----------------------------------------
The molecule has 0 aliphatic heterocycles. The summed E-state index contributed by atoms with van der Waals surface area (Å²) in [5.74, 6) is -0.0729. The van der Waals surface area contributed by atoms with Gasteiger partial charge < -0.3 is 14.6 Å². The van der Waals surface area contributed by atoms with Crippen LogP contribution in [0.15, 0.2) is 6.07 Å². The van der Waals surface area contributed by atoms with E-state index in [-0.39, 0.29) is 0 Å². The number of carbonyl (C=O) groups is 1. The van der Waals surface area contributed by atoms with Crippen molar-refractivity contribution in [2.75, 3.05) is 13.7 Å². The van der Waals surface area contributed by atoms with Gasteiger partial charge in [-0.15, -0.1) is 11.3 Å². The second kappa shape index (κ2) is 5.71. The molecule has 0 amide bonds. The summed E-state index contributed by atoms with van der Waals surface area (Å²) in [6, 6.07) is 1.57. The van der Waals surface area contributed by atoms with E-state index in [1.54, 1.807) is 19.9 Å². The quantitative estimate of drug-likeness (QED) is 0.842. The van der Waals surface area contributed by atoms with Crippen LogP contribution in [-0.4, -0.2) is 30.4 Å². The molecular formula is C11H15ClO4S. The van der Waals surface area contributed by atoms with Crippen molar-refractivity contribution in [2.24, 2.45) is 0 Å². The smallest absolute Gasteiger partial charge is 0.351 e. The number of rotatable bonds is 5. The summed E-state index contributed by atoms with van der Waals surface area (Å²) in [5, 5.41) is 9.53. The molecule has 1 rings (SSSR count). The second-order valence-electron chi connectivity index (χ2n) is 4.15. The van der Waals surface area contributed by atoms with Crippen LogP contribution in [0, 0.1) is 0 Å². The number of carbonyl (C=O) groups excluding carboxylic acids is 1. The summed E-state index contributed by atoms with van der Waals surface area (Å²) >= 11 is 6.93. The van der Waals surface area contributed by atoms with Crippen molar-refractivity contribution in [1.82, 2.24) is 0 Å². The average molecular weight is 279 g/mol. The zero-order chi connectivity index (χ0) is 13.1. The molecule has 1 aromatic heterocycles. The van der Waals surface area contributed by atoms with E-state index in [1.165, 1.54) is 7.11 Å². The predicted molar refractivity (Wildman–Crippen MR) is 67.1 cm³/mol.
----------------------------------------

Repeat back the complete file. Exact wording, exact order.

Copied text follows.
The molecule has 0 aliphatic heterocycles. The summed E-state index contributed by atoms with van der Waals surface area (Å²) in [5.74, 6) is -0.0729. The van der Waals surface area contributed by atoms with Gasteiger partial charge < -0.3 is 14.6 Å². The van der Waals surface area contributed by atoms with Crippen LogP contribution in [0.15, 0.2) is 6.07 Å². The van der Waals surface area contributed by atoms with E-state index in [-0.39, 0.29) is 0 Å². The number of carbonyl (C=O) groups is 1. The van der Waals surface area contributed by atoms with Crippen molar-refractivity contribution in [2.75, 3.05) is 13.7 Å². The van der Waals surface area contributed by atoms with Gasteiger partial charge in [-0.15, -0.1) is 11.3 Å². The second kappa shape index (κ2) is 5.71. The molecule has 0 amide bonds. The summed E-state index contributed by atoms with van der Waals surface area (Å²) in [6, 6.07) is 1.57. The van der Waals surface area contributed by atoms with E-state index in [1.54, 1.807) is 19.9 Å². The quantitative estimate of drug-likeness (QED) is 0.842. The van der Waals surface area contributed by atoms with Crippen LogP contribution in [-0.4, -0.2) is 30.4 Å². The molecular formula is C11H15ClO4S. The van der Waals surface area contributed by atoms with Crippen molar-refractivity contribution in [2.24, 2.45) is 0 Å². The smallest absolute Gasteiger partial charge is 0.351 e. The number of rotatable bonds is 5. The summed E-state index contributed by atoms with van der Waals surface area (Å²) in [5, 5.41) is 9.53. The molecule has 1 rings (SSSR count). The second-order valence-electron chi connectivity index (χ2n) is 4.15. The van der Waals surface area contributed by atoms with Crippen LogP contribution in [0, 0.1) is 0 Å². The number of carbonyl (C=O) groups excluding carboxylic acids is 1. The summed E-state index contributed by atoms with van der Waals surface area (Å²) >= 11 is 6.93. The van der Waals surface area contributed by atoms with Crippen molar-refractivity contribution in [1.82, 2.24) is 0 Å². The average molecular weight is 279 g/mol. The zero-order chi connectivity index (χ0) is 13.1. The molecule has 1 aromatic heterocycles. The van der Waals surface area contributed by atoms with E-state index in [1.165, 1.54) is 7.11 Å². The predicted molar refractivity (Wildman–Crippen MR) is 67.1 cm³/mol.